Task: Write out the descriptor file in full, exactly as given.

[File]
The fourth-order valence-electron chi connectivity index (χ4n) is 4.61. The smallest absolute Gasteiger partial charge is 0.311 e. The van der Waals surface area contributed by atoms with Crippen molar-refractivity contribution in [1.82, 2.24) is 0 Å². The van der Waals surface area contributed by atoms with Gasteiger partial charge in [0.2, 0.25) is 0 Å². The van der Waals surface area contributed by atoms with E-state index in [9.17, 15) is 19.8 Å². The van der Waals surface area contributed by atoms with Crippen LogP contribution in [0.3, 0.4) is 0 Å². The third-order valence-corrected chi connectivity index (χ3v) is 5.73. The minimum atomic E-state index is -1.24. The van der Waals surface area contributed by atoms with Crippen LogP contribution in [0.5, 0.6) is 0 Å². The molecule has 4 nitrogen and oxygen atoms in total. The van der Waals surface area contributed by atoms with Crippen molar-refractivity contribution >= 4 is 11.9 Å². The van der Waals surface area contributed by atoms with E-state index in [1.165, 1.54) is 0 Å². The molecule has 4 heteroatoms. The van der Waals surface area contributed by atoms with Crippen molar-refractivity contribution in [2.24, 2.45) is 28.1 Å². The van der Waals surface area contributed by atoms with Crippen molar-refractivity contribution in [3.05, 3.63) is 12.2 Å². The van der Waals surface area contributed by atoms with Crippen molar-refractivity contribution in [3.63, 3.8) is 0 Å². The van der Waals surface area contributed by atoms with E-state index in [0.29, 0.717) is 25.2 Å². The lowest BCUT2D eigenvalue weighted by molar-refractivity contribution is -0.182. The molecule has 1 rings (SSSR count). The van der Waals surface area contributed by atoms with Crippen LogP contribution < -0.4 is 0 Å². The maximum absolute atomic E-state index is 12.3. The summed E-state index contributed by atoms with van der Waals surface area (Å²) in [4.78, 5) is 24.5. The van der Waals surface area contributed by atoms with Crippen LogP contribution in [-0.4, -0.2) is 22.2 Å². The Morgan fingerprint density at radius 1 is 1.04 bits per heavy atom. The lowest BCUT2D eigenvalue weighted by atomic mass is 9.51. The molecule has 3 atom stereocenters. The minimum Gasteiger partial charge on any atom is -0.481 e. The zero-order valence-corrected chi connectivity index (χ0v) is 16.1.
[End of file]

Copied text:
The fourth-order valence-electron chi connectivity index (χ4n) is 4.61. The smallest absolute Gasteiger partial charge is 0.311 e. The van der Waals surface area contributed by atoms with Crippen molar-refractivity contribution in [1.82, 2.24) is 0 Å². The van der Waals surface area contributed by atoms with Gasteiger partial charge in [0.2, 0.25) is 0 Å². The van der Waals surface area contributed by atoms with E-state index in [9.17, 15) is 19.8 Å². The van der Waals surface area contributed by atoms with Crippen LogP contribution in [0.3, 0.4) is 0 Å². The third-order valence-corrected chi connectivity index (χ3v) is 5.73. The minimum atomic E-state index is -1.24. The van der Waals surface area contributed by atoms with Crippen LogP contribution in [0.5, 0.6) is 0 Å². The molecule has 4 nitrogen and oxygen atoms in total. The van der Waals surface area contributed by atoms with Crippen molar-refractivity contribution >= 4 is 11.9 Å². The van der Waals surface area contributed by atoms with E-state index in [1.165, 1.54) is 0 Å². The molecule has 4 heteroatoms. The van der Waals surface area contributed by atoms with Crippen molar-refractivity contribution in [2.24, 2.45) is 28.1 Å². The van der Waals surface area contributed by atoms with Crippen molar-refractivity contribution in [3.05, 3.63) is 12.2 Å². The van der Waals surface area contributed by atoms with Crippen molar-refractivity contribution in [3.63, 3.8) is 0 Å². The van der Waals surface area contributed by atoms with E-state index in [0.29, 0.717) is 25.2 Å². The lowest BCUT2D eigenvalue weighted by molar-refractivity contribution is -0.182. The molecule has 1 rings (SSSR count). The van der Waals surface area contributed by atoms with Crippen LogP contribution < -0.4 is 0 Å². The maximum absolute atomic E-state index is 12.3. The summed E-state index contributed by atoms with van der Waals surface area (Å²) in [4.78, 5) is 24.5. The van der Waals surface area contributed by atoms with Crippen LogP contribution in [-0.4, -0.2) is 22.2 Å². The Morgan fingerprint density at radius 1 is 1.04 bits per heavy atom. The lowest BCUT2D eigenvalue weighted by atomic mass is 9.51. The molecule has 3 atom stereocenters. The minimum Gasteiger partial charge on any atom is -0.481 e. The zero-order valence-corrected chi connectivity index (χ0v) is 16.1.